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HDR Imagery in Adobe Photoshop CC

Photoshop CC has a way of creating and working with HDR images using Camera Raw 8 and the new Camera Raw as a filter option.

Select the bracketed shots in mini bridge, right click on the images and open in the option Photoshop / Merge to HDR Pro.

HDR stands for high dynamic range, which is a top new feature of Photoshop CC. The dynamic range is the visual “distance” from black to white. By making that visual distance greater, you create a wider tonal range in the image. The world we see around us contains far more range than can be reproduced on a monitor, printed to paper, or even saved in a 16-bit image.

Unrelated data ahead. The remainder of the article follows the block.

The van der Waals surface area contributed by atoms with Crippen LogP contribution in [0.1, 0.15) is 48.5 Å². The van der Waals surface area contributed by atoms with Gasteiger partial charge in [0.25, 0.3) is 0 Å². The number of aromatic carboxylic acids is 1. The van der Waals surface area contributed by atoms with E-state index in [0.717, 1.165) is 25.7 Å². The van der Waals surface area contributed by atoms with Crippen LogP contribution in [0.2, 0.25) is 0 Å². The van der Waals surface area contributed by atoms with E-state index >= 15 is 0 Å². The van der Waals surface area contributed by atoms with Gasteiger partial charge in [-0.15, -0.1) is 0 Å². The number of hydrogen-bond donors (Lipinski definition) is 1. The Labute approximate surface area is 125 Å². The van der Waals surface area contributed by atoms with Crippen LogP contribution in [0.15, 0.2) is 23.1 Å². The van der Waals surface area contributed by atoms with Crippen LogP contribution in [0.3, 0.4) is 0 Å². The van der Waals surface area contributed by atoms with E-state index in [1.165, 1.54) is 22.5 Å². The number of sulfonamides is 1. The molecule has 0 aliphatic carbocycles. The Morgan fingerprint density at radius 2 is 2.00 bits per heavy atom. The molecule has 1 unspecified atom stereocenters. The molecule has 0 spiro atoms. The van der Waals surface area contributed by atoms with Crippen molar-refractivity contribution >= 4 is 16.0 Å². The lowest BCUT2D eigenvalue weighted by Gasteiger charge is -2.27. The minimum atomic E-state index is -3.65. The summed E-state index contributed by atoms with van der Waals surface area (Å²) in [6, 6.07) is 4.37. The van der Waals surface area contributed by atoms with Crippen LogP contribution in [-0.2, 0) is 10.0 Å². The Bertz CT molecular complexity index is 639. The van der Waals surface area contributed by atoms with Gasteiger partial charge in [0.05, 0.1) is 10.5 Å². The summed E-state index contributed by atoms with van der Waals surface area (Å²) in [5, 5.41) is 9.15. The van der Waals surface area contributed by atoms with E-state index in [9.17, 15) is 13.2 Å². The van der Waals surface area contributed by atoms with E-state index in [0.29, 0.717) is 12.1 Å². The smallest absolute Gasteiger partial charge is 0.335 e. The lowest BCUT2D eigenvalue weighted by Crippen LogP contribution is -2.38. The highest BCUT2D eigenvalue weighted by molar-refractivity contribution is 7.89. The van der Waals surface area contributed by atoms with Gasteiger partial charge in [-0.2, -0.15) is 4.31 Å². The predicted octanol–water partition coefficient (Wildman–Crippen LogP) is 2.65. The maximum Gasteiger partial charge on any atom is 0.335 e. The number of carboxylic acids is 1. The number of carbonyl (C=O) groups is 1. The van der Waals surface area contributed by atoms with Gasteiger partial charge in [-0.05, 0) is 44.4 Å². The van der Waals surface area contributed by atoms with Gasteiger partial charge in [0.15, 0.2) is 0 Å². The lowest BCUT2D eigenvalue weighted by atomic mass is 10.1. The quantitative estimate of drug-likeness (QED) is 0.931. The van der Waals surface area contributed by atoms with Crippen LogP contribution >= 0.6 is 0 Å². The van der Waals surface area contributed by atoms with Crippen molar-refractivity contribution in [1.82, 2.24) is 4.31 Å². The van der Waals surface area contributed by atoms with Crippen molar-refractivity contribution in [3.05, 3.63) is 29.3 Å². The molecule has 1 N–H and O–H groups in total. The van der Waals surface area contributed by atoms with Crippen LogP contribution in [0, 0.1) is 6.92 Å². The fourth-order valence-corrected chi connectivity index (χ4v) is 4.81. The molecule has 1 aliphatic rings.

Consider, for example, shooting an image in a room with windows on a sunny day. If you expose your image for the content of the room, whatever is outside is blown out and completely white. (See the examples in the figure.)

You can expose for the room and lose the highlights, you can expose for the highlights and lose the
You can expose for the room and lose the highlights, you can expose for the highlights and lose the room, or you can have both with HDR.

If you expose for the outside, the content of the room is in shadow. So, why not create an image in which the content of the room and the world outside the windows are both properly exposed?

Is HDR “the future” of photography, the way digital has supplanted film? Probably not, until we have cameras that can capture true HDR images natively, as well as a way to better take advantage of the enhanced tonal range when printing.

Is HDR something about which you should be aware, so that you can take advantage of its potential to meet difficult challenges in your own photography? Absolutely!

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